The Flats review – a powerful look at the unresolved agony of the Troubles | Film

Alessandra Celesia’s film is part seance, part news story: a documentary about the run-down New Lodge estate in what the BBC news used to call “Catholic west Belfast”. It is primarily about the families who still live with the unresolved agony of the Troubles a quarter of a century on, the psychic residue of political violence coexisting with sexism, domestic abuse, substance abuse and futile rage against drug dealers in working-class neighbourhoods. But there is something else too. Along with TV news stories about the Queen’s death there is the sensational revelation that for the first time, the Catholic community in Northern Ireland now outnumbers the Protestant. The thought can hardly be said out loud; could it be that times are changing and reunification – that concept which caused so much bloodshed – is actually going to happen without another shot being fired?

At the film’s centre, Celesia shows the day-to-day life of Joe McNally, an ageing republican who has done jail time as an “ordinary decent criminal”, that is, for non-political offences. McNally lives like a ghost, an angry wraith; traumatised by the childhood memory of his uncle’s murder by loyalists. He has lived with the despairing sectarian thirst for revenge ever since. Celesia, perhaps inspired by Joshua Oppenheimer’s The Act of Killing, gets Joe to stage a reconstruction of his uncle’s wake in the back room with younger generations of the family, having gotten Joe and a friend to carry a coffin into his flat for this psychodrama. But far from exorcising Joe’s unquiet spirits, it only seems to make them even worse.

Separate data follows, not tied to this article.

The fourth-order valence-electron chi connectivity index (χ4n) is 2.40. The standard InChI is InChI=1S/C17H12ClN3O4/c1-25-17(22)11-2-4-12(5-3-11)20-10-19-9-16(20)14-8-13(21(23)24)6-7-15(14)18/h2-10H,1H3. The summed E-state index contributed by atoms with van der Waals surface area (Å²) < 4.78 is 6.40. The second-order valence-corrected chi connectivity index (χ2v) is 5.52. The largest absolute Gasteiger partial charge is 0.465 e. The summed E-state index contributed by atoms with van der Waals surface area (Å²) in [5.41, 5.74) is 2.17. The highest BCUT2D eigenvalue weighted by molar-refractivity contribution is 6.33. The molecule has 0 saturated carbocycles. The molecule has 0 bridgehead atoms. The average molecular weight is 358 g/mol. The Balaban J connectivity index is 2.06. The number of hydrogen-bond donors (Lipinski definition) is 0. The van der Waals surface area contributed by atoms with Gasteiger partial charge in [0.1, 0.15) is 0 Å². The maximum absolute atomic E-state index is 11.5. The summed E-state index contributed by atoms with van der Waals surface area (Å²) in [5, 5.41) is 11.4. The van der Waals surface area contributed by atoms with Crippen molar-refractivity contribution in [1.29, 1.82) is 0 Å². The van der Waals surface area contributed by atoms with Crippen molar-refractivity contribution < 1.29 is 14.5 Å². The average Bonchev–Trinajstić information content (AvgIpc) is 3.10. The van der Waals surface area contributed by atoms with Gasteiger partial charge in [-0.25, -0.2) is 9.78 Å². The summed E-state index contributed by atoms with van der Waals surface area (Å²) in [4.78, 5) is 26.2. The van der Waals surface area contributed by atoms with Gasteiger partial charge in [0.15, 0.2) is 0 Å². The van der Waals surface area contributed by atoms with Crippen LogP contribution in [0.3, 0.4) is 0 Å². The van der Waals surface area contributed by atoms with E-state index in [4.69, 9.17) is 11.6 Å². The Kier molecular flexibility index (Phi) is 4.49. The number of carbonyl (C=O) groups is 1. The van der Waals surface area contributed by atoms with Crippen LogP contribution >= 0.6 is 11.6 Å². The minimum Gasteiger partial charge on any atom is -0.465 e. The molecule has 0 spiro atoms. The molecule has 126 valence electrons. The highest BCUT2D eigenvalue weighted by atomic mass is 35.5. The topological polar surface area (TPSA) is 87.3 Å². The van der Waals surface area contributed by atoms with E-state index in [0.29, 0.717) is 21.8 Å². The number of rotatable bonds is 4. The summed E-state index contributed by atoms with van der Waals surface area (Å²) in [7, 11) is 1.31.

Joe talks to his therapist about his memories of the Bobby Sands funeral (and is awestruck at her revelation that she attended Sands’s wake as a little girl). Perhaps inevitably, the coffin that was used to recreate his uncle’s wake is now repurposed to stage something similar for Sands; Joe then thoughtfully climbs into the coffin, clearly trying to imagine what death will feel like. When he rages about beginning a hunger strike of his own to publicise the problem with drug dealers in his block of flats, he rages also against the Provisional IRA who in his view did not care about the possibility of all this happening – and letting his district, as he puts it, become “like Dublin”. It’s an analogy which, to say the least of it, shows an unsentimental view of a united Ireland.

Meanwhile a younger woman – a talented singer – is still dealing with her own memories of abuse and Celesia gets her to recreate her victimhood, fabricating the bruises on her face with makeup. “So relaxing,” she says, “so much better than a real punch.” And her mum recreates the time she shot her abusive husband in the hip with an IRA handgun. It’s a powerful, urgent and deeply sad film.

The Flats screened at the Copenhagen documentary film festival.

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